The Understudy: Graveyard Shift 2

  • 1988
  • Movie
  • R
  • Horror

Filmmaker Gerard Ciccoritti's febrile follow-up to his previous vampire tale, GRAVEYARD SHIFT (1990), is a wildly recursive chiller set against a filmmaking backdrop--DAY FOR NIGHT (1973) with night creatures. Rising actress Camilla Turner (Wendy Gazelle) portrays the heroine in an arty, low-budget horror production about a legendary pool hustler vampire....read more

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Filmmaker Gerard Ciccoritti's febrile follow-up to his previous vampire tale, GRAVEYARD SHIFT (1990), is a wildly recursive chiller set against a filmmaking backdrop--DAY FOR NIGHT (1973) with night creatures.

Rising actress Camilla Turner (Wendy Gazelle) portrays the heroine in an arty, low-budget horror production about a legendary pool hustler vampire. Camilla has visions of Baisez (Silvio Olivierio), a seductive, spectral vampire in search of a body to possess. To gain immortality, Camilla tricks

him into using hers. Sometimes Camilla is herself, sometimes she's physically transformed into Baisez, and the shooting schedule suffers accordingly with the leading lady's mysterious illnesses and absences.

After Camilla-Baisez kills off the actor who plays the vampire snooker champ, Baisez successfully auditions to play the part. Camilla's fiance, film editor Matthew (Mark Soper), figures out what's happening, and challenges Baisez to a winner-take-all billiards match on the soundstage, mirroring

one in the script. Baisez, no longer incarnated in Camilla, tries to kill Matthew, but the editor destroys the fiend with sunlight. Then Matthew slashes his own wrists, and forces vampire Camilla to conjoin with him just as she had done with Baisez. Taking the name of her screen character, Camilla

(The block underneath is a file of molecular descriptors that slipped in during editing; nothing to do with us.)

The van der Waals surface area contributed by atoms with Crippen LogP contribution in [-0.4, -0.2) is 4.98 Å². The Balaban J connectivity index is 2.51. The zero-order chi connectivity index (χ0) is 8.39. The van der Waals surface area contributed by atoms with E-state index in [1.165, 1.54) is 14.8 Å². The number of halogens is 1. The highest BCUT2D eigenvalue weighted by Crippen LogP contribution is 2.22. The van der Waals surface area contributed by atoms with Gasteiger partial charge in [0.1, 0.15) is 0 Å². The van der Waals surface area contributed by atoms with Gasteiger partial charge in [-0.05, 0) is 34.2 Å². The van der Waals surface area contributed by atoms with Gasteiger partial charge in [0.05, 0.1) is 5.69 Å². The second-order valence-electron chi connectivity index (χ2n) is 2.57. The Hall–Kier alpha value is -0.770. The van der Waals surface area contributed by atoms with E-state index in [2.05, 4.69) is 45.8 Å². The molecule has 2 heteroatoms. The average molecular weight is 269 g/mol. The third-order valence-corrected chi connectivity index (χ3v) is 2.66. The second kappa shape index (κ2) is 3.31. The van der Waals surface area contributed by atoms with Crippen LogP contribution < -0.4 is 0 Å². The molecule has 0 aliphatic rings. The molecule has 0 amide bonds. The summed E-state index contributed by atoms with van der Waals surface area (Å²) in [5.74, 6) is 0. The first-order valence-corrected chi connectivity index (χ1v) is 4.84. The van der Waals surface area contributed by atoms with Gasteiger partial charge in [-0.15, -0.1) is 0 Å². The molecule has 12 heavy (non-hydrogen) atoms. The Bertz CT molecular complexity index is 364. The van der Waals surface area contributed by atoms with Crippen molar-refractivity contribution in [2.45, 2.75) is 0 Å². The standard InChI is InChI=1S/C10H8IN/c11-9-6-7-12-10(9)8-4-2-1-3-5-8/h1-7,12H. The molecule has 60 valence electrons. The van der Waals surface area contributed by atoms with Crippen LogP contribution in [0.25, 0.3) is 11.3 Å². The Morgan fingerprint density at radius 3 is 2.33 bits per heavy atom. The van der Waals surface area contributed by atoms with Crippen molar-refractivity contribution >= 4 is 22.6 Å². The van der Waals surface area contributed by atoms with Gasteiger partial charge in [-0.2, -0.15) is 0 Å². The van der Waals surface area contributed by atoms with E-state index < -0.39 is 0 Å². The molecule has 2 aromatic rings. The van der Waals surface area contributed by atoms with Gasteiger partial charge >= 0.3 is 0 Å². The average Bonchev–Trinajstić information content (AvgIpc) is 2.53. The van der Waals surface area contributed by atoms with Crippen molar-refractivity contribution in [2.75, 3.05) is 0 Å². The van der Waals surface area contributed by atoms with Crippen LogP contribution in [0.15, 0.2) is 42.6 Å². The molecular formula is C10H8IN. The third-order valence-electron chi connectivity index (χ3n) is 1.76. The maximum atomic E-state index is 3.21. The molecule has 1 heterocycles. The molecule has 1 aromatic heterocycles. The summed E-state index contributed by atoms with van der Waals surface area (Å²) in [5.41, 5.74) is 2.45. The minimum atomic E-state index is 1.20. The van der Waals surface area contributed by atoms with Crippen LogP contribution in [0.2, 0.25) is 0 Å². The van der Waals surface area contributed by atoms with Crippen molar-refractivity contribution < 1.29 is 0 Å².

haunts city poolrooms by night.

The outright shocks in THE UNDERSTUDY, like a decapitation and assorted impalings, aren't very scary and almost seem beside the post-modern point, made by one character's soliloquy: "The vampire is the perfect movie star.... The shape changes, it lives forever in the dark, it feeds on us, and

vanishes in the light." Creepier than all the plastic fangs is how eagerly Camilla accepts vampirism as an embodiment of the immortality and power that cinema can only pretend to convey. Ciccoritti knows his lore, treats the dubious premise seriously, and pays tribute to Dreyer's 1932 classic,

VAMPYR (which Matthew complains has just been computer "colorized" for TV). Still, it's hard to swallow the film-within-a-film-that-becomes-reality premise, a vampiric version of THE HUSTLER (1961), with billiard balls resounding like gunfire thanks to the living dead's supernatural pool-cue

prowess. Olivierio is convincing as both sexual stud and ghoulish predator, and may or may not be the cab-driving urban blood drinker slain at the end of GRAVEYARD SHIFT. Either way, this quasi-sequel stands up on its own, although traditional horror-and-gore fans might find its self-referential

puzzles not their cup of tea. (Violence, profanity, sexual situations, nudity, substance abuse.)

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  • Released: 1988
  • Rating: R
  • Review: Filmmaker Gerard Ciccoritti's febrile follow-up to his previous vampire tale, GRAVEYARD SHIFT (1990), is a wildly recursive chiller set against a filmmaking backdrop--DAY FOR NIGHT (1973) with night creatures. Rising actress Camilla Turner (Wendy Gazelle)… (more)

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